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Posted 31 July 2006 - 03:14 PM

I second Sam's choice for a great book. It is very illustrative and gives a good description of the required equipment you need for a proper bar.
John Deragon

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#52 Rob Simmon

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Posted 31 July 2006 - 07:14 PM

I prefer Regan's Joy of Mixology as an all-around book to Wondrich's. It has a wider selection of drinks, and is easier to browse than the oddly laid-out Killer Cocktails. Regan's categorization of drink families is also enlightening if you're interested in crafting your own cocktails.

#53 johnder

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Posted 31 July 2006 - 07:27 PM

I agree with you. Joy definately contains more recipes and details about drinks, but Daves book definately has the pictures and humor going for it hence the recommendation for the first book. I agree about the binding of the book -- it is serious annoying. So much so that I cut the binding off the top and rebound the book at work on the side.

John
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I feel sorry for people that don't drink. When they wake up in the morning, that's as good as they're going to feel all day -- Dean Martin

#54 slkinsey

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Posted 01 August 2006 - 07:46 AM

The thing that I like about Dave's book for a beginner -- and where I think it has the advantage over Gary's (excellent) book in that regard -- is that it has a managably small number of recipes. Unlike any other book of which I am aware, I think a complete beginner could go through Dave's book, make around half of the cocktails therein (30 or so), and come out at the end well on the way to becoming a cocktail connoisseur. I'd rather share drinks with soomeone who had gone through Killer Cocktails as a cocktail beginner than someone who had been drinking Cosmopolitans and Fuzzy Navels for 10 years.
Samuel Lloyd Kinsey

#55 ned

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Posted 02 August 2006 - 07:11 AM

Making cocktails is so much fun.  It is one of the few organileptic art forms.

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You sent me to m-w

Good word and I agree.
You shouldn't eat grouse and woodcock, venison, a quail and dove pate, abalone and oysters, caviar, calf sweetbreads, kidneys, liver, and ducks all during the same week with several cases of wine. That's a health tip.

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#56 Alchemist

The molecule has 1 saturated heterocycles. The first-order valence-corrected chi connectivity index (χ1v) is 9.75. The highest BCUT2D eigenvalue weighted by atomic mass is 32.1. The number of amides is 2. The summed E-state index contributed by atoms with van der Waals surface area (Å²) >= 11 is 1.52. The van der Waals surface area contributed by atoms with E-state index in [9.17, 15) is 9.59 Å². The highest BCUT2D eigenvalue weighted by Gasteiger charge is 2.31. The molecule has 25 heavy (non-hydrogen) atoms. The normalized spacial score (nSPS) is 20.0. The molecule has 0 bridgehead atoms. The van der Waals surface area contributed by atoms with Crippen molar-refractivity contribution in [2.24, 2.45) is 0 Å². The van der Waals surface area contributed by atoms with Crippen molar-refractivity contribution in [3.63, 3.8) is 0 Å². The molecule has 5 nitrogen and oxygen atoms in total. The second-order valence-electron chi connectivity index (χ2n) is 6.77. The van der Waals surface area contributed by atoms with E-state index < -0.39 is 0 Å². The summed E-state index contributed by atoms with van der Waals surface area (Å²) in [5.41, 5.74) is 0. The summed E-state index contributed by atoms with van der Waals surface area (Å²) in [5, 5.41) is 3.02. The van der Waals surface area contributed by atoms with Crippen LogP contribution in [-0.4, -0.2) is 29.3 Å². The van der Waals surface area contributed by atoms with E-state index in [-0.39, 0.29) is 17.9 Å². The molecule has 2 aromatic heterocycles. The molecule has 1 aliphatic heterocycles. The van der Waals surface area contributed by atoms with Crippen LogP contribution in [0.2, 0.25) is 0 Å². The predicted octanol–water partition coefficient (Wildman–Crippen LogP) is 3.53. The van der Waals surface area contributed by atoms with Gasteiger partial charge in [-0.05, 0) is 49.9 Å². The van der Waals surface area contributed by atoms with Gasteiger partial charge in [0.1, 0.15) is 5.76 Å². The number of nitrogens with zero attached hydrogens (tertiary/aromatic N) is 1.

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Posted 02 August 2006 - 12:47 PM

m-w? like the oed?



A DUSTY SHAKER LEADS TO A THIRSTY LIFE

#57 slkinsey

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Posted 02 August 2006 - 12:58 PM

Merriam-Webster Online.
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#58 birder53

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Posted 03 August 2006 - 04:59 AM

My first cocktail book was Craft of the Cocktail. It has fabulous photos of beautifully garnished drinks. Inspiring!

While not a book, I also use the cocktail section of Drink Boy quite a bit. When it comes down to picking a version of a drink from all the various recipes out there, we usually find Robert's versions to our liking. Gary's "Joy" is the second most used recipe source at our house.
KathyM

#59 ned

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Posted 03 August 2006 - 09:57 AM

m-w?  like the oed?

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Like oed.com but free.
You shouldn't eat grouse and woodcock, venison, a quail and dove pate, abalone and oysters, caviar, calf sweetbreads, kidneys, liver, and ducks all during the same week with several cases of wine. That's a health tip.

Jim Harrison from "Off to the Side"

#60 Danne

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Posted 24 October 2006 - 01:36 PM

Admin: Threads merged.

I'm looking for books that can help me become a better bartender.
So I´m looking for books that has both classic recipes and new cocktails and a lot of educating information.
I really don't care about the price, I need good books that I can read again and again and again. My only demand is that the book can be shipped to Sweden.
I've looked around a bit, and this is what I've come up with:

the Savoy Cocktail Book

Mr. Boston Official Bartender's Guide

Dale DeGroff's Craft of the Cocktail

The Drinks Bible for the 21st Century, by Paul Harrington and Laura Moorhead

Gary Regan's The Bartender's Bible

Vintage Spirits and Forgotten Cocktails : From the Alamagoozlum Cocktail to the Zombie

Can someone help me with filling my list, what books are a "must have?"